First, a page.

Although born in Chile in 1942, Carmengloria Morales came of age as a painter in Italy, where she has lived since the 1950s. As an art student in Milan, she absorbed the then-emerging monochrome work of Lucio Fontana and Piero Manzoni. In 1961, she moved to Rome, where the monochrome took somewhat different direction in the work of Francesco Lo Savio and Mario Schifano. More important for Morales was a big Rothko show at the Galeria Nazionale d’Arte in 1962. (I take these details from Giovanni Maria Accame’s 1991 monograph Carmengloria Morales: Presenza e Totalità.)
Throughout the 1960s she practiced a stripped-down abstraction of large ovoids against solid grounds (similar to Ray Parker’s “Simple Paintings”), with shapes that sometimes morphed into undulating bands or thin stripes. She began exploring diptychs, and then in 1971 produced her first painting in the format that she has stayed with ever since: a diptych in which the left panel was monochrome and the right panel was an unprimed stretched canvas. The panels were of identical dimensions, hung an inch or two apart.
As the 1970s progressed, the painted left panels began to acquire more activity, first with striated graphite, then with more and more visible brushstrokes. Morales also began mixing metallic pigments into her acrylic paint, giving the painted panels a Byzantine intensity. (In the mid 1980s, she also began to make tondos, while continuing to concentrate on diptychs.)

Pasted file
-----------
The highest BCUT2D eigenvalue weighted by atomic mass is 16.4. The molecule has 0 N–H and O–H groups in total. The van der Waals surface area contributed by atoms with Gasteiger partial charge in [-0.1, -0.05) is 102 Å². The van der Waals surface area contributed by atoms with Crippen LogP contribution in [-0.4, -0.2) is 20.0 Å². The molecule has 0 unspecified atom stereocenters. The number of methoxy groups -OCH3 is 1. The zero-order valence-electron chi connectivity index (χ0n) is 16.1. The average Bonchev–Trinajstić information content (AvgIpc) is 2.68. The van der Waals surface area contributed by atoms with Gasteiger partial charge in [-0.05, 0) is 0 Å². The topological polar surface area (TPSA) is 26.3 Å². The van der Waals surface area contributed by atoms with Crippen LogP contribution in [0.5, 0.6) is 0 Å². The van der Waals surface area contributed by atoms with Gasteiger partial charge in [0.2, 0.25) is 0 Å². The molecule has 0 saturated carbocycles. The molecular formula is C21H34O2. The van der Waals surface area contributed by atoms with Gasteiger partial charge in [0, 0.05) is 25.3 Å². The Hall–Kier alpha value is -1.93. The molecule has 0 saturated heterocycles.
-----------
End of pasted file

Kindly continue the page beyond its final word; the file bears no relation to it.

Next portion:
Morales arrived at her painted/unpainted format in the wake of 1968, a tumultuous year in many places around the world but one that in Western Europe saw a radicalization of culture. Many artists felt they had to rethink their mediums and their relationship to their audience. Painting was already in crisis, of course, under attack by new mediums, new attitudes, and in Italy by the emergent Arte Povera artists who (it just now occurs to me) may have constituted the first major 20th century art movement in which painting played almost no role.
One has to learn to look at Morales’s work; it took me years of encountering her paintings, in Italy and in New York, where she has spent a lot of time, to accept what she calls her “asymmetrical symmetry.” The opulence of the layers upon layers of glittering, pulsating brushstrokes next to these untouched, untouchable zones of pure immanence offers an irreconcilable, almost unthinkable opposition. It is painting and its impossibility; painting at its most corporeal, vulgarly physical, and painting at its most ascetic and conceptual.
In the end, it was only by ceasing to paint (in the right half of every work) that Morales could continue to make paintings. Each of her diptychs reenacts Samuel Beckett’s famous “I can’t go on. I’ll go on” dilemma, and rediscovers the post-1968 death of a medium and its unexpected survival.